### Video Transcript

Simplify the square root of 100π₯
to the 16th power.

In this question, the value of π
in our πth root is omitted. When it is omitted, we assume that
itβs equal to two, and thatβs why we define it as being the square root. So weβre going to simplify this
expression by applying some of the properties of πth roots, where π is equal to
two. The first property we apply looks
at finding the product of πth roots. This tells us that when the πth
root of π and the πth root of π are well defined and real numbers, then the πth
root of π times π is also defined. Itβs the πth root of π times the
πth root of π. We can omit this value of π and
say that equivalently the square root of π times the square root of π is equal to
the square root of ππ.

We can then apply this property in
reverse. And it allows us to separate the
square root of 100π₯ to the 16th power and write it as the square root of 100 times
the square root of π₯ to the 16th power. And of course, if we know our
square numbers by heart, the first part of this expression is quite easy to
evaluate. The square root of 100 is simply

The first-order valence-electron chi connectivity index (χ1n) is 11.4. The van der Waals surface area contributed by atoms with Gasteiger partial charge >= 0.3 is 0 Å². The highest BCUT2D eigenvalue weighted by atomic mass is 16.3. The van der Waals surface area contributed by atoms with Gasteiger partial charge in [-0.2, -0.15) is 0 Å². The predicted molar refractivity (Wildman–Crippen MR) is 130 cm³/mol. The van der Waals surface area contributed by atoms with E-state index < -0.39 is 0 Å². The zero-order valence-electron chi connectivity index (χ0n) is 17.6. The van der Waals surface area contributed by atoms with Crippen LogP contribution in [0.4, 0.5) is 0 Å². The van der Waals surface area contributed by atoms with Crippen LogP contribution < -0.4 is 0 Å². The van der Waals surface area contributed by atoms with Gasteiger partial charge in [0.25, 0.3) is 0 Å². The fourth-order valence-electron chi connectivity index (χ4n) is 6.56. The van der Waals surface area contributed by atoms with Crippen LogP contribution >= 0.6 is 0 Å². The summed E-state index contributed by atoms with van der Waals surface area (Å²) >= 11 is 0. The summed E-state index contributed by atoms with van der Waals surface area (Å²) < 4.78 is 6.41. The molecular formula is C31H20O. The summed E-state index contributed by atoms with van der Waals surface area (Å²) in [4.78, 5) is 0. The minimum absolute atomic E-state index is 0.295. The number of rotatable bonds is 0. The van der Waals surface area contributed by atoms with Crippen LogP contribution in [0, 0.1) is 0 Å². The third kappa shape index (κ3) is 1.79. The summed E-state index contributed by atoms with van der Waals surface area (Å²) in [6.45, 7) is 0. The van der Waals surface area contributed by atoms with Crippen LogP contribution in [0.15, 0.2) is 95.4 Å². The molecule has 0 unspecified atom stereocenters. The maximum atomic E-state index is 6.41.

equal to 10. But what do we do with the square
root of π₯ to the 16th power? Well, weβre going to use the rule
that applies when π is an even integer and π is a real number. This is that the πth root of π to
the πth power is equal to the absolute value of π.

To be able to apply this rule, we
do need to do a little bit of manipulation, and that involves applying one of our
exponent laws. This says that π₯ to the eighth
power squared is equal to π₯ to the 16th power. So we can equivalently write the
square root of π₯ to the 16th power as the square root of π₯ to the eighth power
squared. And then, by the earlier property,
we can say that this is actually equal to the absolute value of π₯ to the eighth
power. We can now replace each part of our
earlier expression with the values 10 and the absolute value of π₯ to the eighth
power. And we see that weβve simplified
the square root of 100π₯ to the 16th power as 10 times the absolute value of π₯ to
the eighth power.

Then, letβs quickly think about
what the absolute value actually tells us. It takes the input, which is here
π₯ to the eighth power, and it makes it positive. Of course, if π₯ is a real number,
then π₯ to the πth power will actually be nonnegative for even values of π. In this case, our power eight is
even, so we can say that π₯ to the eighth power will be nonnegative. It will be greater than or equal to
zero if π₯ is a real number. This means the absolute value
symbols are actually unnecessary here, and so we can further simplify our
expression. When we do, we find that the square
root of 100π₯ to the 16th power can be simplified to 10 times π₯ to the eighth
power.